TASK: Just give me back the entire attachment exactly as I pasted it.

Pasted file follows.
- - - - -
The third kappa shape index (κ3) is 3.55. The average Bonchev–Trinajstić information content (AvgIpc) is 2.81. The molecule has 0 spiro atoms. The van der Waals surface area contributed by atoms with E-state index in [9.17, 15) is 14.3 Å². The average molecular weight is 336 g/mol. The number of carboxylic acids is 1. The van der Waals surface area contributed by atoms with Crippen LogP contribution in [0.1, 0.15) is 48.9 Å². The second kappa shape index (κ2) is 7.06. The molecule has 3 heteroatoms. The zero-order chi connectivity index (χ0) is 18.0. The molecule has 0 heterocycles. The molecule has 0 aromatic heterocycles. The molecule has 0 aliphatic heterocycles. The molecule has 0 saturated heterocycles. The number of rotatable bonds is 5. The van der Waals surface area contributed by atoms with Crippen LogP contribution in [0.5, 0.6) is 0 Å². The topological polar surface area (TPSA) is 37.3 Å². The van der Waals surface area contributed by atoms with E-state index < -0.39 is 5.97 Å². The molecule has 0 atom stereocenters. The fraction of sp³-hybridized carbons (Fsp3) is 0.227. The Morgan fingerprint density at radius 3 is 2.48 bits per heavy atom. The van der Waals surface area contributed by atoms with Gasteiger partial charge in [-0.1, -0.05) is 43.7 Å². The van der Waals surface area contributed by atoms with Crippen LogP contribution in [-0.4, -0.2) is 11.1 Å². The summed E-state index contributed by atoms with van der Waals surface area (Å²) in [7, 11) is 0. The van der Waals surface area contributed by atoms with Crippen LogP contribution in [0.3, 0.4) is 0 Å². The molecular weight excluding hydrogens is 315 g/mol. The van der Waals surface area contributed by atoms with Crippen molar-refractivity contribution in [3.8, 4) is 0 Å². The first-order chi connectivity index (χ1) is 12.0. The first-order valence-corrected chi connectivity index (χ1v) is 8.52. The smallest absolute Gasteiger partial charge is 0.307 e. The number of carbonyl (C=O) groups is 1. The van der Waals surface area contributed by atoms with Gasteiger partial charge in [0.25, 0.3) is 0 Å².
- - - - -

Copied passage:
The third kappa shape index (κ3) is 3.55. The average Bonchev–Trinajstić information content (AvgIpc) is 2.81. The molecule has 0 spiro atoms. The van der Waals surface area contributed by atoms with E-state index in [9.17, 15) is 14.3 Å². The average molecular weight is 336 g/mol. The number of carboxylic acids is 1. The van der Waals surface area contributed by atoms with Crippen LogP contribution in [0.1, 0.15) is 48.9 Å². The second kappa shape index (κ2) is 7.06. The molecule has 3 heteroatoms. The zero-order chi connectivity index (χ0) is 18.0. The molecule has 0 heterocycles. The molecule has 0 aromatic heterocycles. The molecule has 0 aliphatic heterocycles. The molecule has 0 saturated heterocycles. The number of rotatable bonds is 5. The van der Waals surface area contributed by atoms with Crippen LogP contribution in [0.5, 0.6) is 0 Å². The topological polar surface area (TPSA) is 37.3 Å². The van der Waals surface area contributed by atoms with E-state index < -0.39 is 5.97 Å². The molecule has 0 atom stereocenters. The fraction of sp³-hybridized carbons (Fsp3) is 0.227. The Morgan fingerprint density at radius 3 is 2.48 bits per heavy atom. The van der Waals surface area contributed by atoms with Gasteiger partial charge in [-0.1, -0.05) is 43.7 Å². The van der Waals surface area contributed by atoms with Crippen LogP contribution in [-0.4, -0.2) is 11.1 Å². The summed E-state index contributed by atoms with van der Waals surface area (Å²) in [7, 11) is 0. The van der Waals surface area contributed by atoms with Crippen LogP contribution in [0.3, 0.4) is 0 Å². The molecular weight excluding hydrogens is 315 g/mol. The van der Waals surface area contributed by atoms with Crippen molar-refractivity contribution in [3.8, 4) is 0 Å². The first-order chi connectivity index (χ1) is 12.0. The first-order valence-corrected chi connectivity index (χ1v) is 8.52. The smallest absolute Gasteiger partial charge is 0.307 e. The number of carbonyl (C=O) groups is 1. The van der Waals surface area contributed by atoms with Gasteiger partial charge in [0.25, 0.3) is 0 Å².